Struggling in your first management role? Don't feel too bad. Most people are terrible managers at first. One huge Gallup study found only one in 10 of us have the natural skills to be a great manager straight out of the gate. That means there are a lot of failing first-time managers out there.

But exactly how are they failing? After all, if you want to get better with practice you need to know which specific skills to work on.

Gallup doesn't say, but Claire Lew, CEO of management development software company Know Your Team, claims to know. Her company has detailed data on manager performance thanks to their work, and in a recent blog post she says the same nine rookie mistakes come up again and again.

"These are the most dangerous kinds of leadership mistakes -- the mistakes that unintentionally hurt our team, without us ever knowing," she writes. Reading her list might be a painful wake-up call but it's also likely to make you a better manager.

1. Believing trust is all about "team building"

The way to get your team to trust each other isn't endless team-building activities like group lunches and recognition schemes. These have their place, but Know Your Team's data suggests their impact is minor.

"We found that team-building activities were in fact rated as the least effective way to build trust," says Lew. "What was rated as most effective? Being vulnerable as a leader, sharing your intention, and following through on your commitment. In other words, trust isn't about building rapport -- it's about you making it clear why you're doing something, and then acting on it."

2. Thinking you communicate enough

According to Know Your Team's research, it's extremely hard to overcommunicate with your team. In fact, despite your constant emails, check-ins, and busy Slack channel, chances are excellent you're probably undercommunicating.

"When we asked 3,197 people across 701 companies through Know Your Team, 'Are there things you don't know about the company that you feel you should know?' 55 percent people said, 'Yes,'" Lew reports. In a separate 2018 survey, her company "found that 91 percent of employees said their manager could improve how they share information." 

3. Equating busyness with success

"When you're busy as a leader, you can be tempted to believe you're doing a good job. However, in leadership, that's not the case," says Lew. "The best leaders help employees navigate what's fuzzy, provide structure around about what needs to happen, and reveal why the work matters. But you can't do that as a leader if your nose is in your email inbox all day, or you're out traveling to visit clients every week."

4. Underpreparing for one-on-ones

Three quarters of employees tell Know Your Company that their manager underprepares for one-on-one meetings. Are you among this slapdash group? If so, the odds are really not in your favor. "When you show up to a one-on-one meeting without a clear agenda or set of questions, it shows," warns Lew.  

5. Still trying to be an expert

Your skill in a particular domain may have gotten you promoted, but now that you're a manager it's time to hand the reins to someone else.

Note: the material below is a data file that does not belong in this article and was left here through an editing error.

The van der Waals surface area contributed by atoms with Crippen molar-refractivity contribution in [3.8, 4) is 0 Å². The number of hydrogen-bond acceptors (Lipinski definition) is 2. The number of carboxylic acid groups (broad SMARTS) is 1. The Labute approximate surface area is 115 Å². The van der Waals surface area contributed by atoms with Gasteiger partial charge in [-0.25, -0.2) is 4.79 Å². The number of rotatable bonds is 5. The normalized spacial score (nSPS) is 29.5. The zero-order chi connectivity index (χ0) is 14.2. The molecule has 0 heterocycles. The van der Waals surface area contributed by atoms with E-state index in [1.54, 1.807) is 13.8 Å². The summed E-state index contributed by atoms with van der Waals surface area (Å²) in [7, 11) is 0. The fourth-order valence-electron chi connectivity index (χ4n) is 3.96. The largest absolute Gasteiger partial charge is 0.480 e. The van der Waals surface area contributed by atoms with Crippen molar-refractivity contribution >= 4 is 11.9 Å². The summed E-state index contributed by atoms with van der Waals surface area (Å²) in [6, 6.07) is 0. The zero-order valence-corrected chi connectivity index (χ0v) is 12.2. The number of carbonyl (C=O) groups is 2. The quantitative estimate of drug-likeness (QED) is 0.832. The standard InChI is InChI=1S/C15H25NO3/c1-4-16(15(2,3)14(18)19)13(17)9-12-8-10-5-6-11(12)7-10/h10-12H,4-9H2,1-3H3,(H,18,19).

"Someone comes to you with a problem. As a leader, you roll up your sleeves and dive in head first to resolve it. After all, you're the one with the most experience in this particular domain. It makes sense to do what you're good at ... Right? Wrong," insists Lew. "When you focus on always doing what you're good at, the team never learns to get good at it themselves."

6. Overvaluing transparency

Isn't being transparent good? Sure, sometimes. But, according to Lew, newbie managers have a tendency to overshare without offering critical context for sensitive information.

"From making salaries public within the company to open-book management, the concept of transparency in the workplace is more popular than ever. Understandably (and rightfully) so. However, transparency can backfire if you don't hold two concepts in view:  Transparency requires context, and transparency is on a spectrum," she writes.

7. Not setting a vision effectively

It's not that first-time managers don't know they're supposed to set a vision for their teams. It's just they're generally lousy at actually doing it.

"According to our survey of 355 managers and employees, respondents said vision is the number one piece of information a manager should be sharing (45 percent of people said this). And yet, when we asked 2,932 people across 618 companies through Know Your Team, 'If someone asked you to describe the vision of the company, would a clear answer immediately come to mind?' almost a third of employees (29 percent) squarely said no," Lew shares.

8. Skimping on feedback (especially the negative kind)

Telling people how they're not measuring up is an unnatural and unpleasant thing to do. No wonder many experts suggest that it's one of the hardest tasks for a new manager to learn to do effectively. Lew agrees, citing company research showing 80 percent of employees want more feedback.

There is likely "a strong desire from your team to receive even more critiques, suggestions, and ideas -- the bad along with the good -- about what they can be doing better," she says.

9. Aiming for niceness

Wait, isn't nice good? You definitely don't want to be a jerk, but Lew suggests that striving for nice is also problematic for new managers. "When we're preoccupied with seeming likable instead of fair, when we optimize for feel-good conversations instead of honest ones  --  we damage our teams ... Instead of seeking to be nice, we should seek to be honest, rigorous, and consistent," she advises.

Check out Lew's complete post for a lot more details, as well as quotes from many CEOs on their own rookie mistakes and common problems they've observed among new managers. 

Published on: Apr 16, 2019